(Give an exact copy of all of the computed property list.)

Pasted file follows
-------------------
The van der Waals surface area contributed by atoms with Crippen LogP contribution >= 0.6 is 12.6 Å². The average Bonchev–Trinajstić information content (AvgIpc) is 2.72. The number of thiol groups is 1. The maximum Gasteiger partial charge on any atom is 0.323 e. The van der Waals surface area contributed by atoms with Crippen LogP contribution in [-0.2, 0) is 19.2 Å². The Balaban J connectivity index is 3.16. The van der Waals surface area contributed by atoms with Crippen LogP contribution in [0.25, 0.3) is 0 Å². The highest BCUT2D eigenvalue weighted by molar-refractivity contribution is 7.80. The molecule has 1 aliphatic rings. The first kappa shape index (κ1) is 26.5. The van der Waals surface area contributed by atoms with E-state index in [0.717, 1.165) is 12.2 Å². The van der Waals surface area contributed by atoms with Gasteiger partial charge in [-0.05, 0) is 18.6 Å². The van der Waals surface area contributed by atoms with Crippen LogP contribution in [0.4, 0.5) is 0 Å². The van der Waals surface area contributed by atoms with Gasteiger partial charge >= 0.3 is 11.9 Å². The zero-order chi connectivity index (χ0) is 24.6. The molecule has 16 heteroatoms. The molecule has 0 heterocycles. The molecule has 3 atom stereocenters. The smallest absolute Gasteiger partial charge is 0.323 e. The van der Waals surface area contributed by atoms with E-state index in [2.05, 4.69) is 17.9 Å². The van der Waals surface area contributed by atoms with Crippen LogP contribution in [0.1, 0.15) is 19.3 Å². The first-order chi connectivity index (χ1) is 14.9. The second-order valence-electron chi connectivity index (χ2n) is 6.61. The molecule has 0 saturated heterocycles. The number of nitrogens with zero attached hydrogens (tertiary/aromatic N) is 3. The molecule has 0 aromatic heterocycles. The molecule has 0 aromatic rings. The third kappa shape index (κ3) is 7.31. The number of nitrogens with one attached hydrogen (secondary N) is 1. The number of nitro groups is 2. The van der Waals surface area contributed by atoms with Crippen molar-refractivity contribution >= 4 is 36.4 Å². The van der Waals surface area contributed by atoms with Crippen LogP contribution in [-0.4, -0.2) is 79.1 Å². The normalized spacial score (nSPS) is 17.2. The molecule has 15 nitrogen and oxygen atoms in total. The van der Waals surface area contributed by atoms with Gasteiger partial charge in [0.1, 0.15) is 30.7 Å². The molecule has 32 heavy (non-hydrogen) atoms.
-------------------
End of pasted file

The van der Waals surface area contributed by atoms with Crippen LogP contribution >= 0.6 is 12.6 Å². The average Bonchev–Trinajstić information content (AvgIpc) is 2.72. The number of thiol groups is 1. The maximum Gasteiger partial charge on any atom is 0.323 e. The van der Waals surface area contributed by atoms with Crippen LogP contribution in [-0.2, 0) is 19.2 Å². The Balaban J connectivity index is 3.16. The van der Waals surface area contributed by atoms with Crippen LogP contribution in [0.25, 0.3) is 0 Å². The highest BCUT2D eigenvalue weighted by molar-refractivity contribution is 7.80. The molecule has 1 aliphatic rings. The first kappa shape index (κ1) is 26.5. The van der Waals surface area contributed by atoms with E-state index in [0.717, 1.165) is 12.2 Å². The van der Waals surface area contributed by atoms with Gasteiger partial charge in [-0.05, 0) is 18.6 Å². The van der Waals surface area contributed by atoms with Crippen LogP contribution in [0.4, 0.5) is 0 Å². The van der Waals surface area contributed by atoms with Gasteiger partial charge >= 0.3 is 11.9 Å². The zero-order chi connectivity index (χ0) is 24.6. The molecule has 16 heteroatoms. The molecule has 0 heterocycles. The molecule has 3 atom stereocenters. The smallest absolute Gasteiger partial charge is 0.323 e. The van der Waals surface area contributed by atoms with E-state index in [2.05, 4.69) is 17.9 Å². The van der Waals surface area contributed by atoms with Crippen LogP contribution in [0.1, 0.15) is 19.3 Å². The first-order chi connectivity index (χ1) is 14.9. The second-order valence-electron chi connectivity index (χ2n) is 6.61. The molecule has 0 saturated heterocycles. The number of nitrogens with zero attached hydrogens (tertiary/aromatic N) is 3. The molecule has 0 aromatic heterocycles. The molecule has 0 aromatic rings. The third kappa shape index (κ3) is 7.31. The number of nitrogens with one attached hydrogen (secondary N) is 1. The number of nitro groups is 2. The van der Waals surface area contributed by atoms with Crippen molar-refractivity contribution >= 4 is 36.4 Å². The van der Waals surface area contributed by atoms with Crippen LogP contribution in [-0.4, -0.2) is 79.1 Å². The normalized spacial score (nSPS) is 17.2. The molecule has 15 nitrogen and oxygen atoms in total. The van der Waals surface area contributed by atoms with Gasteiger partial charge in [0.1, 0.15) is 30.7 Å². The molecule has 32 heavy (non-hydrogen) atoms.